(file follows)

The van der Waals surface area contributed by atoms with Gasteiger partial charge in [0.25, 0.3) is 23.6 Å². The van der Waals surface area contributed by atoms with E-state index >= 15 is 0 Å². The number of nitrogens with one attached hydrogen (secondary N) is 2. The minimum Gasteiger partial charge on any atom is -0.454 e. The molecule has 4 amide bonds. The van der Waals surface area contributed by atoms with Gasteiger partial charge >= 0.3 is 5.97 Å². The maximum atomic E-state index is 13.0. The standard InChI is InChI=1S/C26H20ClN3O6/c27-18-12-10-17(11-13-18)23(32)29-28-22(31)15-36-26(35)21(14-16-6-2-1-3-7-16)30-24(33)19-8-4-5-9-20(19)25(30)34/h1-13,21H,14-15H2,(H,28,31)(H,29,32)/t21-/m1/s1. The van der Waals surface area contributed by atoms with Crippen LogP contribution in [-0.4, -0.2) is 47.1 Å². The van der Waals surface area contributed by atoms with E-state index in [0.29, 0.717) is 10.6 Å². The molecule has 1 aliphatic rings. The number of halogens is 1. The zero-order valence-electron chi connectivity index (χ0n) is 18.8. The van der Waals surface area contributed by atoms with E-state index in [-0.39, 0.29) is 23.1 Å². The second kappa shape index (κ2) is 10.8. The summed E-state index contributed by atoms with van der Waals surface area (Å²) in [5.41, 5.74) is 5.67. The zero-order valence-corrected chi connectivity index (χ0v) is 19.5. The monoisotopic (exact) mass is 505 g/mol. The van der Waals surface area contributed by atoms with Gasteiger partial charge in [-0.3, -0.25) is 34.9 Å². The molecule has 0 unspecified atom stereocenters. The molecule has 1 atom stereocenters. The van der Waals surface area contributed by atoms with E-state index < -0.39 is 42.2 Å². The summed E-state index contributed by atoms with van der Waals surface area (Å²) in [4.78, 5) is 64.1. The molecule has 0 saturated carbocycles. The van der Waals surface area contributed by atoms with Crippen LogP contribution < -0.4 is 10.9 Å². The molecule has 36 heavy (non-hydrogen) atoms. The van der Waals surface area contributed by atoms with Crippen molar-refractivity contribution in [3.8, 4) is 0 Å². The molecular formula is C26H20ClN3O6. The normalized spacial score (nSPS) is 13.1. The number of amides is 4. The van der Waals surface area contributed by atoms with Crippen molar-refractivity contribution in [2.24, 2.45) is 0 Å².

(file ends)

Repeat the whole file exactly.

The van der Waals surface area contributed by atoms with Gasteiger partial charge in [0.25, 0.3) is 23.6 Å². The van der Waals surface area contributed by atoms with E-state index >= 15 is 0 Å². The number of nitrogens with one attached hydrogen (secondary N) is 2. The minimum Gasteiger partial charge on any atom is -0.454 e. The molecule has 4 amide bonds. The van der Waals surface area contributed by atoms with Gasteiger partial charge >= 0.3 is 5.97 Å². The maximum atomic E-state index is 13.0. The standard InChI is InChI=1S/C26H20ClN3O6/c27-18-12-10-17(11-13-18)23(32)29-28-22(31)15-36-26(35)21(14-16-6-2-1-3-7-16)30-24(33)19-8-4-5-9-20(19)25(30)34/h1-13,21H,14-15H2,(H,28,31)(H,29,32)/t21-/m1/s1. The van der Waals surface area contributed by atoms with Crippen LogP contribution in [-0.4, -0.2) is 47.1 Å². The van der Waals surface area contributed by atoms with E-state index in [0.29, 0.717) is 10.6 Å². The molecule has 1 aliphatic rings. The number of halogens is 1. The zero-order valence-electron chi connectivity index (χ0n) is 18.8. The van der Waals surface area contributed by atoms with E-state index in [-0.39, 0.29) is 23.1 Å². The second kappa shape index (κ2) is 10.8. The summed E-state index contributed by atoms with van der Waals surface area (Å²) in [5.41, 5.74) is 5.67. The zero-order valence-corrected chi connectivity index (χ0v) is 19.5. The monoisotopic (exact) mass is 505 g/mol. The van der Waals surface area contributed by atoms with Gasteiger partial charge in [-0.3, -0.25) is 34.9 Å². The molecule has 0 unspecified atom stereocenters. The molecule has 1 atom stereocenters. The van der Waals surface area contributed by atoms with E-state index < -0.39 is 42.2 Å². The summed E-state index contributed by atoms with van der Waals surface area (Å²) in [4.78, 5) is 64.1. The molecule has 0 saturated carbocycles. The van der Waals surface area contributed by atoms with Crippen LogP contribution < -0.4 is 10.9 Å². The molecule has 36 heavy (non-hydrogen) atoms. The van der Waals surface area contributed by atoms with Crippen molar-refractivity contribution in [3.8, 4) is 0 Å². The molecular formula is C26H20ClN3O6. The normalized spacial score (nSPS) is 13.1. The number of amides is 4. The van der Waals surface area contributed by atoms with Crippen molar-refractivity contribution in [2.24, 2.45) is 0 Å².